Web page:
I don't trust LEA EP. And no, he's not under any Paed, camhs or nothing because he's been discharged from everywhere.
If I asked for an assessment, I suspect even this new school would not attribute any behaviour to ASD.

PolterGoose Wed 16-Dec-15 09:46:38

It doesn't matter whether school agree with the diagnosis or not, he was diagnosed properly and that's enough. How many times have you met the Senco? Are you keeping in contact, daily if necessary. My ds is well supported but in Y7 I was in almost daily contact with ds's tutor and the Senco, now it's more like once every week, but I have to keep on top of it and the paper trail is important.

You have to forget what happened at primary and deal with the new school afresh. Your ds has a disability which is affecting his ability to learn, he has legal rights under both education and SEN law and under the Equality Act.

Contact Senco and request urgent meeting this week, if there's reluctance start looking at other schools. There are good ones out there who do what's needed, they tend to be the schools nobody wants to send their kids too (like my ds's school!) wink

I would also write to the head, reminding them that ds has an ASC, is therefore consider disabled under the Equality Act and that punishing him for behaviours which are clearly linked to his needs not being met could be considered discrimination on the grounds of disability and is a failure to make reasonable adjustments as expected under the EA.

flowers

PolterGoose Wed 16-Dec-15 09:48:14

You may have heard me say this before but when things got really bad in Y6 I think, I wrote a standard letter to every professional who'd been involved explaining that ds was close to school refusal and we needed help, you could do similar and copy in the LA SEN team saying he's close to exclusion.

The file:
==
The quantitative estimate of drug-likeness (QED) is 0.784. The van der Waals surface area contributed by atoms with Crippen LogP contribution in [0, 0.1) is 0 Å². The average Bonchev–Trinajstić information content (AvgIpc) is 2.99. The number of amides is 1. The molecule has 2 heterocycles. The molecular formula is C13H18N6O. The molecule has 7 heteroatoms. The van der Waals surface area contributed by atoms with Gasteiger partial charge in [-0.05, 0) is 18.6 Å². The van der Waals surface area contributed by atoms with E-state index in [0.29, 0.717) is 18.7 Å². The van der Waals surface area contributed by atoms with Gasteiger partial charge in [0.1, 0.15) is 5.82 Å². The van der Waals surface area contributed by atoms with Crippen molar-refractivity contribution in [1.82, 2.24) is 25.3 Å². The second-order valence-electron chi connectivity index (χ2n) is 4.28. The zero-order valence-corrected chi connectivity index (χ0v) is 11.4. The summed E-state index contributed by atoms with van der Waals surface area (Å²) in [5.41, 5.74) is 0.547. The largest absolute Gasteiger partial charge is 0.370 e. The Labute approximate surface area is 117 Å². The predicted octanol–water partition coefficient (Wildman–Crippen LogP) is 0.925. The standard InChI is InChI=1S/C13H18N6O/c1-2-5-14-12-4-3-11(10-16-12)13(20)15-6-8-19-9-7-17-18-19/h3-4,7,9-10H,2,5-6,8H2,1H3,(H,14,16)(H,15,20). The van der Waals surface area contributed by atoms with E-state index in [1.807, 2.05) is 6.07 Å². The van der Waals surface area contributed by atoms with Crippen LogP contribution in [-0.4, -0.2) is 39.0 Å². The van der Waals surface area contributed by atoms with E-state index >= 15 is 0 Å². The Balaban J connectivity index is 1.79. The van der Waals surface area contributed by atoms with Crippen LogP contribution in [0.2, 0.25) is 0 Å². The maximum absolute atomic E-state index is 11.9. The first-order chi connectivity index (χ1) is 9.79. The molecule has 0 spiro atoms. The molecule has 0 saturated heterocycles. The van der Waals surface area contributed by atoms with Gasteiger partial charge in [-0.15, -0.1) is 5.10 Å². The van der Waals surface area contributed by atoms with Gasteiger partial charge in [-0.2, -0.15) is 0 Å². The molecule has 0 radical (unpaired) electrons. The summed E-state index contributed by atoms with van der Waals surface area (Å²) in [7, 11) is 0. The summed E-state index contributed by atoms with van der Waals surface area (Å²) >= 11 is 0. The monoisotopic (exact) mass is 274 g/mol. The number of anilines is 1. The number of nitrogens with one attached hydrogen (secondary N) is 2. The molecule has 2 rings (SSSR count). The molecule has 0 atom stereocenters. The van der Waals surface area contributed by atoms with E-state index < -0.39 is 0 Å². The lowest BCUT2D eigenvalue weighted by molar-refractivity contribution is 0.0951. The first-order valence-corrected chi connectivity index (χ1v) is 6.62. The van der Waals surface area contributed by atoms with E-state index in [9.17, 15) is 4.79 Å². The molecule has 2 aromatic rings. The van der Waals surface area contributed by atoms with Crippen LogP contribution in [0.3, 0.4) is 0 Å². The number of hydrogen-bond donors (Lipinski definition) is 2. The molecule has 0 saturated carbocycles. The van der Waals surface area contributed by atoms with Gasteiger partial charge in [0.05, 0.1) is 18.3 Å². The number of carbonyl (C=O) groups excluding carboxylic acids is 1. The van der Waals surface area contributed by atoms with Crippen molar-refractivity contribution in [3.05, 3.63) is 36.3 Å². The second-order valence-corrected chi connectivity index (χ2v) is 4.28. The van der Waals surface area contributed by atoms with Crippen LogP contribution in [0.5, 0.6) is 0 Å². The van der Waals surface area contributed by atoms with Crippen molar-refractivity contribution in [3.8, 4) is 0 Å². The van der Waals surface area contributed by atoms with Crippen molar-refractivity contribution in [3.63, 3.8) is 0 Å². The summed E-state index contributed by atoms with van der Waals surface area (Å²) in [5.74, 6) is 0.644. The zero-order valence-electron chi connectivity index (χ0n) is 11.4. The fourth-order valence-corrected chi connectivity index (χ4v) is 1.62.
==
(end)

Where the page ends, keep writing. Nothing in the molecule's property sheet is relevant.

We3KingyOfOblomovAre Wed 16-Dec-15 11:29:58

I know what you all say is true. But remember I fought at old school - catholic feeder school, and got nowhere for 5 years.

In the end primary school contacted SS told them I had munchausens, took both boys away for 2 months. I was arrested, accused of abuse. All charges were eventually dropped and SS concluded that the Schools concerns were "unfounded", written in a SS letter. The boys were returned. SS closed the case after 7 months, suggesting I had been, in a SS letter : "victimised by the school".

So, I promised myself I wouldn't fight with the new school. I wouldn't put myself through it again.
But what you are all suggesting, is exactly what I promised myself I wouldn't do.

ruthsmaoui77 Wed 16-Dec-15 14:25:55

Gosh! It sounds like you have had a terrible time. Sorry to hear that. In your opinion does the new secondary school recognise that your ds has ASD? If not then you do really need to get in touch with the person who diagnosed him for support. If you think this school will be as unsupportive as the old one then you may well just have to look for a more inclusive school, but you really need a follow up appointment for his ASD condition. Perhaps the G.P could help. Your son sounds very like my 9 year old DS. He also has ASD. Best wishes xx